E.  Network Neighborhood
Use Network Neighborhood to view/browse the server in question.  If you can see the server under Entire Network/NetWare Servers, try to browse it (double-click it and read directories under a volume).  See Section 2A.

With these tools, you should be able to determine what can and cannot communicate.  You will also want to know if this is a local or a WAN issue.  Questions to consider:
1.) Can local workstations login to/see/browse this server?
2.) Can local servers see and communicate with each other?
If either of these answers are NO troubleshoot the problem as a LAN issue, see Section 2 below.
If the answers to these questions are YES, chances are the problem is a WAN issue, see Section 3 below.


Section 2: Troubleshooting LAN Connectivity Problems:
A.  Always use the manufacturer's latest NIC drivers and supporting modules.  If problems appeared shortly after applying a Support Pack, chances are high that the Support Pack overwrote the LAN drivers/modules.  The LAN drivers/modules should be reapplied.  Seeing the server but not being able to browse it in Network Neighborhood may also indicate the problem source.

B.  If you want to test the switch on a single server site, you have two options:  1) Take the server and a workstation and plug them both into a dumb hub.  Attempt login.  Or, 2) If you don't have a dumb hub, try using a cross-over cable directly from the workstation to the server and attempt to login.  If login attempt fails now, the problem is not on the wire but on the server.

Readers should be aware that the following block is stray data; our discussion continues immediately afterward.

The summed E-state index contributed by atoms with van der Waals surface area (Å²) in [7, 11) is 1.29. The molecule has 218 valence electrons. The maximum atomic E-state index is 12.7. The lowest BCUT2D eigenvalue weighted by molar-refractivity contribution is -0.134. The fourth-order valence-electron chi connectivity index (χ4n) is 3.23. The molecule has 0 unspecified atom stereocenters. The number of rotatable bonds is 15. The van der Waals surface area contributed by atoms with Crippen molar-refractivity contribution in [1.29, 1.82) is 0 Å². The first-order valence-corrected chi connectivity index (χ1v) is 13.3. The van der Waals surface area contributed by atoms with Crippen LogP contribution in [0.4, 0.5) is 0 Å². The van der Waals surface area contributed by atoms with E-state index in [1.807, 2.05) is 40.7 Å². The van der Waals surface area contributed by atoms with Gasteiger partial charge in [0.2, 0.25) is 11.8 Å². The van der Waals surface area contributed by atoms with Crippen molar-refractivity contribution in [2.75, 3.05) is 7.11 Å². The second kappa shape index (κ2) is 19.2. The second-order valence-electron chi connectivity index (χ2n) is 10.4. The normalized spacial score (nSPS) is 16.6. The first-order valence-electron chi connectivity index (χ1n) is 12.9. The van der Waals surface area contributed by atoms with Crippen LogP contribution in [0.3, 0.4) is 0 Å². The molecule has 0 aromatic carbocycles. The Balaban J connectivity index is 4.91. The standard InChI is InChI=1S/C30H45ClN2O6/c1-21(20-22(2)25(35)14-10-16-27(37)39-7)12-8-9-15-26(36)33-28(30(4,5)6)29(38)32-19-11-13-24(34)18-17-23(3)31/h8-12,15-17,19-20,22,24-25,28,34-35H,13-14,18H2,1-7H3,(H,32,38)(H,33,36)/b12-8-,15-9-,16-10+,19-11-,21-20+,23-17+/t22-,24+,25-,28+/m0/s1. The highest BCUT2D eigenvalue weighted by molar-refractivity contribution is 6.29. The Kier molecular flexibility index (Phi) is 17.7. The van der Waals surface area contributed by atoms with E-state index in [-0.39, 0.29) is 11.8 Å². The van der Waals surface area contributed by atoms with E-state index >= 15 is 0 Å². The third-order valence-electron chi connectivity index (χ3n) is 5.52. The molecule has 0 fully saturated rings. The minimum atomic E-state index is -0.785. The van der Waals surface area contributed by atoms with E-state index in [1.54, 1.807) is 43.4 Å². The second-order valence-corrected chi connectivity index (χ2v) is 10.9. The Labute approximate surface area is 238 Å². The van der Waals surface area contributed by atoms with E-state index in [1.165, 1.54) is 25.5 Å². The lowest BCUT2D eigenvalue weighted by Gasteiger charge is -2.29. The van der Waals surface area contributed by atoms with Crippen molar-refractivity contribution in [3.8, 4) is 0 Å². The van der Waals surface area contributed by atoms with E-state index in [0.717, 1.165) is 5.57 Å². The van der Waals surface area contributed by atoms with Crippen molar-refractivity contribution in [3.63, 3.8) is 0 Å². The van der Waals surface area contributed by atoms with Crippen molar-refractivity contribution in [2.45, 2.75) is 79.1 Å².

C.  If a multi-server site has a questionable server in the same room with reliable servers, you can take the cable out of the back of a reliable server.  Plug it into the questionable server.  This tests both the cable and switch port at the same time.  It also ensures testing with a reliable cable and port.  

D.  If multiple NICs are in the same server, try disabling all of them except for one and test them one at a time.  You may find your problem resides just with one card.  

E.  If this server is new to the environment, you may have a duplicate Internal IPX Network Address.  You can test this by just changing the address.  Do a LOAD EDIT AUTOEXEC.NCF at the server console prompt.  From here you can change the Internal IPX network number (SERVER ID in nw5).  For testing, you could make a number up like 99887766.  If the server starts communicating after a reboot... then your IPX number was a duplicate.  Don't forget, it doesn't have to be a NetWare Server that is broadcasting out that IPX number, many devices have been known to conflict here.

F.  Also, if this server is new to the environment, you'll want to make sure that the NIC is bound to the same external network number as the segment it's on.  You can do this by looking at a CONFIG on the server console and comparing the network number underneath each frame type to make sure it is the same as another server on the same segment.  

G.  If you've narrowed the problem down to the NIC, it's a good troubleshooting step to replace the NIC in the server.  When you do this, you may want to test many things at once by using a different brand of NIC in a different slot on the motherboard and trying a different interrupt.